The Beselo worm, as F-Secure has dubbed it, is actually an SIS application installation file in the guise of media files named beauty.jpg, sex.mp3, and love.rm. And just like the early Commwarrior worm that targets Symbian phones, Beselo attempts to spread through MMS and Bluetooth.
Fortunately, and unlike nasty buffer-overflow style worms that don't require any user input, this worm requires users to interact in order to spread. And so for careful users it's not a problem. As hard as it may be to do so, just reject beauty, love, and sex by replying "no."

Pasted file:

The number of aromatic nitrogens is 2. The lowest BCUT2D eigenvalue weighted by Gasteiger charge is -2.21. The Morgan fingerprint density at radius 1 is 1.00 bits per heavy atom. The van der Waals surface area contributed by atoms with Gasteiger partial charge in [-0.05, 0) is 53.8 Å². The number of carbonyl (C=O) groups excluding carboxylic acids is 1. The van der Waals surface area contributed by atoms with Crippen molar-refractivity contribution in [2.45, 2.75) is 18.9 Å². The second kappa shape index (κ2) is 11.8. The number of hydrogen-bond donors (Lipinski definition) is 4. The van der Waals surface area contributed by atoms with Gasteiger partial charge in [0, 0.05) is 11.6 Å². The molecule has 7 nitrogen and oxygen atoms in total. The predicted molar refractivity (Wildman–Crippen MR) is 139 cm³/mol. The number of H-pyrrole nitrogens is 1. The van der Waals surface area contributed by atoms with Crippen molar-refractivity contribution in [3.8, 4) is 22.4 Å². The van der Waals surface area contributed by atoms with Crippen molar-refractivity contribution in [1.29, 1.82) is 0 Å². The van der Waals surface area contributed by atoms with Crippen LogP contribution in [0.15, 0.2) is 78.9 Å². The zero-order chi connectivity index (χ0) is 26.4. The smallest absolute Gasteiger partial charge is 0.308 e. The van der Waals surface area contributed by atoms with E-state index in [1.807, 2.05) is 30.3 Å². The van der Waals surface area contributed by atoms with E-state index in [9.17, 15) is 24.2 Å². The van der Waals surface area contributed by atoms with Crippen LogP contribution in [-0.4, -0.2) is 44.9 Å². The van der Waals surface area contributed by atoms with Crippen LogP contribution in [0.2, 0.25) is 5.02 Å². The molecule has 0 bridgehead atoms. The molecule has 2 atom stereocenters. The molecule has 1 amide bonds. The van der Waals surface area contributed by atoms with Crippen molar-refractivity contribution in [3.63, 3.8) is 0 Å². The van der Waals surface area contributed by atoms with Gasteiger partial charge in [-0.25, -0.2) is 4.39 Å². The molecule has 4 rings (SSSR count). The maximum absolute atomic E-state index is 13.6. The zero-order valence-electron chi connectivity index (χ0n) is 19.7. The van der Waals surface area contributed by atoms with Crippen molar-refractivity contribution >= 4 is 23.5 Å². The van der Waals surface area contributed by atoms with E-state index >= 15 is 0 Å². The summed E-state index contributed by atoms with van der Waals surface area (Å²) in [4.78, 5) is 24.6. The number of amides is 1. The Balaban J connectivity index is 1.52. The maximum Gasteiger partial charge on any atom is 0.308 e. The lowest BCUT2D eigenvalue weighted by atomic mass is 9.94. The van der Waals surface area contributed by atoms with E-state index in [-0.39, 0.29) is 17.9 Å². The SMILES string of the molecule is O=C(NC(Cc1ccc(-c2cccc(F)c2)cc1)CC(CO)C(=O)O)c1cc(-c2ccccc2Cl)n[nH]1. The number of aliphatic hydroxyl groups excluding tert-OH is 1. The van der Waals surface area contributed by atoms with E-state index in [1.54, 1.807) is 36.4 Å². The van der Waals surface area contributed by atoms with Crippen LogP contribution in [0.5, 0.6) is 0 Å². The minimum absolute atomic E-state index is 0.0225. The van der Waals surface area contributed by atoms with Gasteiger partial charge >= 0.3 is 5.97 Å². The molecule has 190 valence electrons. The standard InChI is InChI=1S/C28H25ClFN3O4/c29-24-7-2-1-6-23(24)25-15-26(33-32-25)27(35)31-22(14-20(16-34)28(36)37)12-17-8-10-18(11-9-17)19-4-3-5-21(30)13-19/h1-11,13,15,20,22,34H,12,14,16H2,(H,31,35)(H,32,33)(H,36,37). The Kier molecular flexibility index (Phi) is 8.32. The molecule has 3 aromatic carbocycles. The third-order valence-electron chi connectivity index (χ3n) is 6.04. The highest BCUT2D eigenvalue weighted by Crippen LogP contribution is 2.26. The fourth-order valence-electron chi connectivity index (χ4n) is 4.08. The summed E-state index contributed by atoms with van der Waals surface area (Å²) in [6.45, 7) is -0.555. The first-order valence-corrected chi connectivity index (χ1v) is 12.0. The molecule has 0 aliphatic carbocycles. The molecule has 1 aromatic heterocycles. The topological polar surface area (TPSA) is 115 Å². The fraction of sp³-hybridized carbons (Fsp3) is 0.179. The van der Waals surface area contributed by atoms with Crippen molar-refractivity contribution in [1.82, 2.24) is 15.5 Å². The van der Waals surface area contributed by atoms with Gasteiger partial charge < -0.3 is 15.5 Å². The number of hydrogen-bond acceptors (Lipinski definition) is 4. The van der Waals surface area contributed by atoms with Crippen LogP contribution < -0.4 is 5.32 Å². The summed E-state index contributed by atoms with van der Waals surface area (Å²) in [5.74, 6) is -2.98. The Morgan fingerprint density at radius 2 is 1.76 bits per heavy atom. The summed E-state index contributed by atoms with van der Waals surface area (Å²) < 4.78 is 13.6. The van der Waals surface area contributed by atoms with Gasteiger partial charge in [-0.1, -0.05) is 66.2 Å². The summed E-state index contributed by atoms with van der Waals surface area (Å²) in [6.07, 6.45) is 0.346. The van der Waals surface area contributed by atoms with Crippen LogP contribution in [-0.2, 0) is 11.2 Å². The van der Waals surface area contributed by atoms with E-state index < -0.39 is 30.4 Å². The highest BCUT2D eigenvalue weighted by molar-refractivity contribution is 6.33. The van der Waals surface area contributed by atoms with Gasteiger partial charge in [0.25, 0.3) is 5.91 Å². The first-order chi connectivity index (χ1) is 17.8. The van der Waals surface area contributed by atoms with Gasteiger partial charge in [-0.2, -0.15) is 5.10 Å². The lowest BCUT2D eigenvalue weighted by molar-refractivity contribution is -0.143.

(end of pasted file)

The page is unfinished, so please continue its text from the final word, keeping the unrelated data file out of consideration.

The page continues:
The time to be concerned with mobile malware will come, but it's not today. A little common sense goes a long way at avoiding social engineering tactics. Nonetheless, I still leave the Bluetooth, Edge, and Wi-fi connections on my T-Mobile Sidekick off -- unless I'm using them at that very moment. Unless you're holding very sensitive data, or are of the especially paranoid type, mobile antivirus products are unnecessary.
My bet is that the first, widespread malware attack will be aimed at the iPhone, and spread through a (or what appears to be a) media file. Let's all hope Apple gets the SDK right when it comes out next month.